Visionary leader, KCARC Executive Director Mike Carney said of his dream come true, “It seemed to me that it was important for folks with disabilities to have a larger place in our community. One of the best ways to do that was to create something that was unusual, unique, much needed, and very valuable – and something that people with disabilities can enjoy alongside people who do not have disabilities.”
Darrell Stephens accepted the award.
Cathleen Clark Professional Service – Cynthia Johnson
The Cathleen Clark Professional Service Impact Award recognizes an outstanding Direct Support Professional. This year’s recipient, Cynthia Johnson, is described as a DSP who is always on the go. In her nearly 7 years as a DSP at a residential program operated by ADEC, The Arc in Elkhart County, few can recall Cynthia ever sitting down.
Whether it is administering medication, grocery shopping with the house of eight men and their staff, helping the guys get ready for Silver Bullets basketball games, or taking the time to talk with the men about their day, Cynthia is always willing to go above and beyond, even when faced with personal life challenges.
She will pick up extra shifts to make sure one gentleman has a ride to his job at Kroger, and always gets residents to their favorite activities, including an art night every other Monday and outings to each resident’s favorite place. As many of the men do not have family or friends to celebrate the holidays with, Cynthia always makes sure they all have a happy Christmas and birthday and a special card on Valentine’s Day.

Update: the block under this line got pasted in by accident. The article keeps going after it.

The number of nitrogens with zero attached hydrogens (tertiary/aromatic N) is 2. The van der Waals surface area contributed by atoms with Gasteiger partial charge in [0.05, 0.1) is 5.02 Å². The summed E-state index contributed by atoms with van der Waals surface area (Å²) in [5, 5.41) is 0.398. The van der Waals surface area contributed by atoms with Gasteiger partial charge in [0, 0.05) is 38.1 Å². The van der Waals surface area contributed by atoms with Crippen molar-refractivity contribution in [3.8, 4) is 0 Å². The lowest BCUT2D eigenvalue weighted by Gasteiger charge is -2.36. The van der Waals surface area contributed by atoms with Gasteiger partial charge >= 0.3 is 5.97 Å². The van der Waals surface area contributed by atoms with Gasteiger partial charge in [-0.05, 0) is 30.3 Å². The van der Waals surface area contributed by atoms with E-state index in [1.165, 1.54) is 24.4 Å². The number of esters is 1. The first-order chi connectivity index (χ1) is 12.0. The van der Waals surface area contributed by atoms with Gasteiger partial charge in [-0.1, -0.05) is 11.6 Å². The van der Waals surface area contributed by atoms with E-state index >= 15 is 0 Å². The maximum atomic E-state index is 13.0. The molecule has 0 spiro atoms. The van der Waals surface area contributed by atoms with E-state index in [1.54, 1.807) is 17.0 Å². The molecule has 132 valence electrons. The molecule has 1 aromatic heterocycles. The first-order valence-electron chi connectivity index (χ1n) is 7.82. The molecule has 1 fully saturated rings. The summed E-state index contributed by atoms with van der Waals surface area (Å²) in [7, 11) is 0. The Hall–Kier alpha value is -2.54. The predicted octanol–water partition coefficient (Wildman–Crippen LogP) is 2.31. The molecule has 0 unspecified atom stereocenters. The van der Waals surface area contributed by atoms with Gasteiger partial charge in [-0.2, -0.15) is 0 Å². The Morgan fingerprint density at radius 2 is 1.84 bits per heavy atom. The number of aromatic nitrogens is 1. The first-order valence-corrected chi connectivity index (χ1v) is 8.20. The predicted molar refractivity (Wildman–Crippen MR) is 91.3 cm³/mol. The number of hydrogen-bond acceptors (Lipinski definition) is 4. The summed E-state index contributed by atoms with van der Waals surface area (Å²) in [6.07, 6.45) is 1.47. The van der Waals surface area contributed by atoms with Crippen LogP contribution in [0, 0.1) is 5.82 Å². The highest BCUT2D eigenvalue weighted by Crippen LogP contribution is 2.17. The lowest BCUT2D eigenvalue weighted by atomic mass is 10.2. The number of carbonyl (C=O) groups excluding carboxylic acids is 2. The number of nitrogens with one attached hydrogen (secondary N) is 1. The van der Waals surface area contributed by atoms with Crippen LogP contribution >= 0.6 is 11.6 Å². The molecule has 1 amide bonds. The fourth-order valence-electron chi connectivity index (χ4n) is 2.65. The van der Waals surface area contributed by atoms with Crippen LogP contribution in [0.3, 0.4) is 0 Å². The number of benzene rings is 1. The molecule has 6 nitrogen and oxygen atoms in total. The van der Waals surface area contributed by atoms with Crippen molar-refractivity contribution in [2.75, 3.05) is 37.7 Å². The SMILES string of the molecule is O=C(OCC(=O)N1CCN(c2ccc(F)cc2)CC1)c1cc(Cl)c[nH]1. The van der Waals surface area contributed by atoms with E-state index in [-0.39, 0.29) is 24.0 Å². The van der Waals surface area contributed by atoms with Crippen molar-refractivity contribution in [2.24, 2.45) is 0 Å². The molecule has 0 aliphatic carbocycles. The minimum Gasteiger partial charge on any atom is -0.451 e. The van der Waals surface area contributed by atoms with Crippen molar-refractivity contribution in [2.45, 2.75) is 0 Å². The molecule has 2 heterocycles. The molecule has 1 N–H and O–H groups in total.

Cynthia’s program manager noted, “She makes life fun for the clients. It’s more than a paycheck for her. She’s genuinely there for the people she serves.”
Outstanding Professional Achievement – Jim Allbaugh
As president and CEO of Carey Services, The Arc in Grant and Blackford Counties, Jim has guided the organization to create programmatic changes that help individuals receiving services make new connections to the community. This includes an innovative arts program that provides an opportunity for artists to share their individual and collaborative creations at an annual community arts event.
As chairman of INARF, Jim worked with partners across the state to educate legislators about the need to increase DSP wages, worked with his team at Carey Services to implement wage increases, and continues to work to improve wages and benefits that will help attract and retain DSPs. As a board member of the Strategic Indiana Provider Network, he has worked to ensure training opportunities are available to people in the employment services field that will increase their skills to connect individuals with disabilities with jobs in the community.
Jim has also worked to expand affordable and accessible community living options for people in Marion, Indiana. Under his leadership, two apartment complexes have been developed in partnership with the Affordable Housing Corporation.